In her BBC Reith Lectures on Trust, Onora O’Neill offers a short, but biting, criticism of transparency. People think that trust and transparency go together but in reality, says O'Neill, they are deeply opposed. Transparency forces people to conceal their actual reasons for action and invent different ones for public consumption. Transparency forces deception. I work out the details of her argument and worsen her conclusion. I focus on public transparency – that is, transparency to the public over expert domains. (...)
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  27. Kant’s Pre-critical Ontology and Environmental Philosophy.Zachary Vereb - 2021 - Environmental Philosophy 18 (1):81-102.
    In this paper I argue that Kant’s pre-critical ontology, though generally dismissed by environmental philosophers, provides ecological lessons by way of its metaphysical affinities with environmental philosophy. First, I reference where environmental philosophy tends to place Kant and highlight his relative marginalization. This marginalization makes sense given focus on his critical works. I then outline Kant’s pre-critical ontological framework and characterize the ways in which it is ecological. Finally, I conclude with some ecological reflections on the pre-critical philosophy and its (...)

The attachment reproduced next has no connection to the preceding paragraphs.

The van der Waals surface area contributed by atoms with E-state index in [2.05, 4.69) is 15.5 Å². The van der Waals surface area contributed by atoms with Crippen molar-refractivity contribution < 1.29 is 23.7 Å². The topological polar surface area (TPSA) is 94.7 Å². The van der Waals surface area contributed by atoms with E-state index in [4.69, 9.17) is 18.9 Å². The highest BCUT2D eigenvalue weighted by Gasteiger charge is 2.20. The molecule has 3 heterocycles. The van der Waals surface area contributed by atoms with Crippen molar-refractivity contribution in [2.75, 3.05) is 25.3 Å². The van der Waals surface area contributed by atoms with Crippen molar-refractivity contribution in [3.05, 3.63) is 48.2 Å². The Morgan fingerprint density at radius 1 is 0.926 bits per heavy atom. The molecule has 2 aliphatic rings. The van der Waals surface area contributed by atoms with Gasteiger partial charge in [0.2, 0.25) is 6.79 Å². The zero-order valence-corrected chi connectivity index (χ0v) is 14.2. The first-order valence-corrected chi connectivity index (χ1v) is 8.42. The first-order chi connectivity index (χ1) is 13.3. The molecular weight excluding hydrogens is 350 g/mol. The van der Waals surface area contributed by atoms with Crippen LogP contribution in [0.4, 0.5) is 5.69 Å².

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  28. A song turned sideways would sound as sweet.Zachary Ferguson - 2021 - Analysis 81 (1):14-18.
    Markosian presents an argument against certain theories of time based on the aesthetic value of music. He argues that turning a piece of music sideways in time destroys its intrinsic value, which would not be possible if the Spacetime Thesis were true. In this paper I show that sideways music poses no problems for any theory of time by demonstrating that turning a piece of music sideways does not affect its intrinsic value. I do this by appealing to spatial analogies (...)
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  29. Arithmetic is Determinate.Zachary Goodsell - 2021 - Journal of Philosophical Logic 51 (1):127-150.